“BEAUTY IS TRUTH, TRUTH BEAUTY”, – THAT IS ALL YE KNOW ON EARTH, AND ALL YE NEED TO KNOW.
So the Romantic poet John Keats (1795–1821) wrote in his celebrated meditation upon mortality and immortality, “Ode on a Grecian Urn” of 1820. But what is beauty, and what is truth? These are some of the questions which aesthetics tries to answer …
What is Aesthetics?
Aesthetics (the plural form of aesthetic) is derived from the Greek word aisthētikos, from aisthēta, meaning things perceptible by the senses. In the 18th century aesthetics became a branch of philosophy. The German philosopher Alexander Gottlieb Baumgarten (1714–62) first used the word in his Reflections on Certain Matters Relating to Poetry of 1735. Then, in 1750, Baumgarten entitled an unfinished treatise Aesthetica.
AESTHETICS IS A SPECIALIST AREA OF INQUIRY CONCERNED WITH PERCEPTION AND SENSORY EXPERIENCE.
Today, the word “aesthetic” is frequently encountered in its negative form: “anaesthetic”, which refers to a substance that induces an absence of sensation and an inability to feel pain.
Aesthetics has come to be used not just in relation to philosophy, but also in connection with design and fashion (e.g. the designer of a car will refer to its aesthetics, or an interior designer will use the word to refer to the look and style of their designs). In a similar way, “aesthetic” is used in connection with art to describe the sensibility and style of an artist’s work.
BARNETT NEWMAN’S PAINTINGS HAVE A MINIMALIST AESTHETIC … ANDY WARHOL’S HAVE A COOL AESTHETIC. JACKSON POLLOCK’S HAVE AN EXPRESSIONIST AESTHETIC …
Having the same root as aesthetic, the word “aesthete” refers to a person who professes a superior appreciation of what is beautiful. Oscar Wilde, who dedicated his life and work to a love of art and beauty, is often cited as an aesthete. Wilde believed that art should be valued for itself alone and not for any purpose or function.
THE ONLY EXCUSE FOR MAKING SOMETHING USELESS IS THAT ONE ADMIRES IT INTENSELY. ALL ART IS USELESS.
Wilde attempted to preserve an area of aesthetic experience – the appreciation of beauty – apart from utilitarian values fostered by Capitalist economics. The tradition of philosophical aesthetics on the Continent went further than Wilde by questioning whether experience could be represented or assigned a moral value. This tradition had its origins in the 18th century.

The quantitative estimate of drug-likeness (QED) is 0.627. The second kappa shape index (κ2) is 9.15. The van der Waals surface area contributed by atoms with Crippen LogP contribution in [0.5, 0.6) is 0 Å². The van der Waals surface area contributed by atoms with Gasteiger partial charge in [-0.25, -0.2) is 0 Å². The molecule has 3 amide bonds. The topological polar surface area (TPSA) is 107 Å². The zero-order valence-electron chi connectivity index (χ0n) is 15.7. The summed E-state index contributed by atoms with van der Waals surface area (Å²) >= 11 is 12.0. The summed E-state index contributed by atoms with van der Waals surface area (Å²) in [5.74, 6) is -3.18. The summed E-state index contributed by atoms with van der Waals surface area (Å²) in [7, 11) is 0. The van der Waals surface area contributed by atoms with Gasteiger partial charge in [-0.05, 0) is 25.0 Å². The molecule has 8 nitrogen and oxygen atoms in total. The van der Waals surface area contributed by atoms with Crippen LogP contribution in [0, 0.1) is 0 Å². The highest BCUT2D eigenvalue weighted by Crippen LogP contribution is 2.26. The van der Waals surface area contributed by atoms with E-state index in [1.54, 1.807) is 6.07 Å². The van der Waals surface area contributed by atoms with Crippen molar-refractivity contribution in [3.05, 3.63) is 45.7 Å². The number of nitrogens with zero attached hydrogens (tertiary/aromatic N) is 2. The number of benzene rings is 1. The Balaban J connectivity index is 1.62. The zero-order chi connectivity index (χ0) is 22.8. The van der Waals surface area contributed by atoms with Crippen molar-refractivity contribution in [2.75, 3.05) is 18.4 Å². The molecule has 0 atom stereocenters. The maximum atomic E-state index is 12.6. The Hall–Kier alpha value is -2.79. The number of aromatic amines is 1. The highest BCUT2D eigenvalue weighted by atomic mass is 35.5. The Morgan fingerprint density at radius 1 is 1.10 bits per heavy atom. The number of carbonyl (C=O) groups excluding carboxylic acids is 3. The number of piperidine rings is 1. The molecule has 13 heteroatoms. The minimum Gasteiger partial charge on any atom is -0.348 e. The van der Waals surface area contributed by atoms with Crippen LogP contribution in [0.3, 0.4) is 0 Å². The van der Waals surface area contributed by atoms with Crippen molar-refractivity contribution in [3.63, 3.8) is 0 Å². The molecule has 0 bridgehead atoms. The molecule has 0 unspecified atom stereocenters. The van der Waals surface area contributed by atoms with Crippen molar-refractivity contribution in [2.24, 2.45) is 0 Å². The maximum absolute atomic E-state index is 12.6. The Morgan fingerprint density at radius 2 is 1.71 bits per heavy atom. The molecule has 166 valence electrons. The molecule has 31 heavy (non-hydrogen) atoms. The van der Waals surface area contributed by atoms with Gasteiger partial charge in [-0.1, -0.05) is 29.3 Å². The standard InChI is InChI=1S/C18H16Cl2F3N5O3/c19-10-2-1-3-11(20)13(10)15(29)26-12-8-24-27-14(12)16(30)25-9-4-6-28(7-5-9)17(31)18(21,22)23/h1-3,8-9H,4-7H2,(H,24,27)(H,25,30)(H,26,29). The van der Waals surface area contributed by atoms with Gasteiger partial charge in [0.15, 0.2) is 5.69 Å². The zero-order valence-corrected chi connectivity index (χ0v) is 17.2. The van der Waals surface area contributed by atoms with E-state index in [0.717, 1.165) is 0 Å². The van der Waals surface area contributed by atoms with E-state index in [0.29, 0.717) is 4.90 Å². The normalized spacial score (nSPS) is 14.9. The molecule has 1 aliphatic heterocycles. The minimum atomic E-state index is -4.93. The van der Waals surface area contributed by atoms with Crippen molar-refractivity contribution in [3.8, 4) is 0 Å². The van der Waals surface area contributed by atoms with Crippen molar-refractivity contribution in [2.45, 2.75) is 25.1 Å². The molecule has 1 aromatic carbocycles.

The Nature of Experience
Following Baumgarten, aesthetics as a philosophical activity became concerned not just with the question of beauty but with the whole nature of experience in terms of perceptions, feelings and emotions. Philosophers, however, quickly realized that this inquiry opened out onto issues of subjectivity and identity and the potential for transforming values and beliefs. This is because the issue of experience relates to the question of consciousness and, by implication, the role of unconscious experience in shaping identity. So, while aesthetics began as a specialist branch of philosophy, it was actually in the right position to form the kernel for nearly all future philosophical inquiry.
THE SUBJECT OF EXPERIENCE BECAME BOUND UP WITH QUESTIONS OF POLITICS, PSYCHOANALYSIS AND ART … … AND, MORE WIDELY, WITH THE VITAL ISSUES OF MODERNITY AND POSTMODERNITY.
Prior to Baumgarten, aesthetics did not exist in name as such. Nevertheless, there existed a long-standing and important tradition in philosophy which was concerned with the meaning and significance of perception and sensory experience. This tradition stretches back to Plato and classical philosophy, in which issues of beauty and truth were first coupled together.
Socrates and Plato
It is important to bear in mind that, in the classical period, truth was associated with religious and ethical ideas. Plato’s philosophy was based on the teachings of his mentor, the itinerant philosopher Socrates (470–399 BC). In common with the rest of Greek society, Socrates held religious beliefs which were metaphysical in character. Metaphysics is a dualistic system – the gods exist in a higher transcendent realm and the world down below, inhabited by humans, is a pale imitation of it.
THERE EXISTS AN UNDERLYING, TRANSCENDENT ORDER TO THE UNIVERSE. THIS ORDER IS COMPOSED OF ETERNALLY EXISTING FORMS FROM WHICH WE DERIVE ABSOLUTE VALUES OF JUSTICE, BEAUTY AND TRUTH.
In addition, Socrates stated that these Forms contained the inherent structures to be found within all existing objects. However, he differed from the majority of Greek society by valuing wisdom and virtue in contrast to the warrior’s attributes of bravery and strength, which were thought to find favour with the gods.
Following Socrates, Plato
(c. 427–347 BC) argued that philosophers, such as himself, were uniquely in possession of the correct virtue – namely, wisdom – for attaining knowledge of the higher Forms of the universe. By defying currently held views, Socrates and Plato embarked on a power struggle with the state and religious hierarchy of Athens. As a way of defining his position, Plato contrasted philosophy with both art and poetry, which he stated were immoral and untruthful.
ART AND POETRY ARE “MIMETIC”, IN OTHER WORDS, MERELY IMITATIVE. THEY PLAY UPON PEOPLE’S EMOTIONS.
On account of their dangerous influence, Plato in The Republic (c. 375 BC) banned artists and poets from his ideal state.
The Power of Poetry
The idea of poetry’s power to affect the viewer was a loaded issue in Plato’s time. Poets were believed to have access to the muses, the daughters of memory who possessed historical knowledge and insight into the gods’ motives. Furthermore, po...